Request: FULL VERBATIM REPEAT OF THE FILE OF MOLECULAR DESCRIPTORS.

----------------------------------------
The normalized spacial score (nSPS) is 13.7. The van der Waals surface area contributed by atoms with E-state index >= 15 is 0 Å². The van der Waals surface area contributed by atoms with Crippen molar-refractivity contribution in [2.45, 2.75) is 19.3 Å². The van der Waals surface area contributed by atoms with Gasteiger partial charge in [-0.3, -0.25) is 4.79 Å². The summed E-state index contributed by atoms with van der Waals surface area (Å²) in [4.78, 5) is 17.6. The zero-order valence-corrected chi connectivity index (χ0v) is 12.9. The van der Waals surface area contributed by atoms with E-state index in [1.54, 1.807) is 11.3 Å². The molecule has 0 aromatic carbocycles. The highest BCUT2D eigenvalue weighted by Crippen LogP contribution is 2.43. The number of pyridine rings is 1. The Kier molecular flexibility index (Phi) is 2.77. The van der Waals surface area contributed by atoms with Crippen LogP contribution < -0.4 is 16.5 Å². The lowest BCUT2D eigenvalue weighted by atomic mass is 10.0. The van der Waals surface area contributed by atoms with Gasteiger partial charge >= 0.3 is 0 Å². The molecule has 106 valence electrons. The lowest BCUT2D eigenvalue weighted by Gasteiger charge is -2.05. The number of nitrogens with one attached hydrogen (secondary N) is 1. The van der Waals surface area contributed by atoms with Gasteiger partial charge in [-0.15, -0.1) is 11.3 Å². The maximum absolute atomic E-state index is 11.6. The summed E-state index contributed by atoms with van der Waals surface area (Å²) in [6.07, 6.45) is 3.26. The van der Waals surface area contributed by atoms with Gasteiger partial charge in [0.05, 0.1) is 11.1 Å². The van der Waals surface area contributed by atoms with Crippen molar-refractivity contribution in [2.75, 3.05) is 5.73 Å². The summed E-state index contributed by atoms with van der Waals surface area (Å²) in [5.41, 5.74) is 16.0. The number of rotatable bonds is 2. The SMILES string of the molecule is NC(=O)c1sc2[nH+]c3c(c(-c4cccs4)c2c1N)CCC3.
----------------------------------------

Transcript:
The normalized spacial score (nSPS) is 13.7. The van der Waals surface area contributed by atoms with E-state index >= 15 is 0 Å². The van der Waals surface area contributed by atoms with Crippen molar-refractivity contribution in [2.45, 2.75) is 19.3 Å². The van der Waals surface area contributed by atoms with Gasteiger partial charge in [-0.3, -0.25) is 4.79 Å². The summed E-state index contributed by atoms with van der Waals surface area (Å²) in [4.78, 5) is 17.6. The zero-order valence-corrected chi connectivity index (χ0v) is 12.9. The van der Waals surface area contributed by atoms with E-state index in [1.54, 1.807) is 11.3 Å². The molecule has 0 aromatic carbocycles. The highest BCUT2D eigenvalue weighted by Crippen LogP contribution is 2.43. The number of pyridine rings is 1. The Kier molecular flexibility index (Phi) is 2.77. The van der Waals surface area contributed by atoms with Crippen LogP contribution < -0.4 is 16.5 Å². The lowest BCUT2D eigenvalue weighted by atomic mass is 10.0. The van der Waals surface area contributed by atoms with Gasteiger partial charge >= 0.3 is 0 Å². The molecule has 106 valence electrons. The lowest BCUT2D eigenvalue weighted by Gasteiger charge is -2.05. The number of nitrogens with one attached hydrogen (secondary N) is 1. The van der Waals surface area contributed by atoms with Gasteiger partial charge in [-0.15, -0.1) is 11.3 Å². The maximum absolute atomic E-state index is 11.6. The summed E-state index contributed by atoms with van der Waals surface area (Å²) in [6.07, 6.45) is 3.26. The van der Waals surface area contributed by atoms with Gasteiger partial charge in [0.05, 0.1) is 11.1 Å². The van der Waals surface area contributed by atoms with Crippen molar-refractivity contribution in [2.75, 3.05) is 5.73 Å². The summed E-state index contributed by atoms with van der Waals surface area (Å²) in [5.41, 5.74) is 16.0. The number of rotatable bonds is 2. The SMILES string of the molecule is NC(=O)c1sc2[nH+]c3c(c(-c4cccs4)c2c1N)CCC3.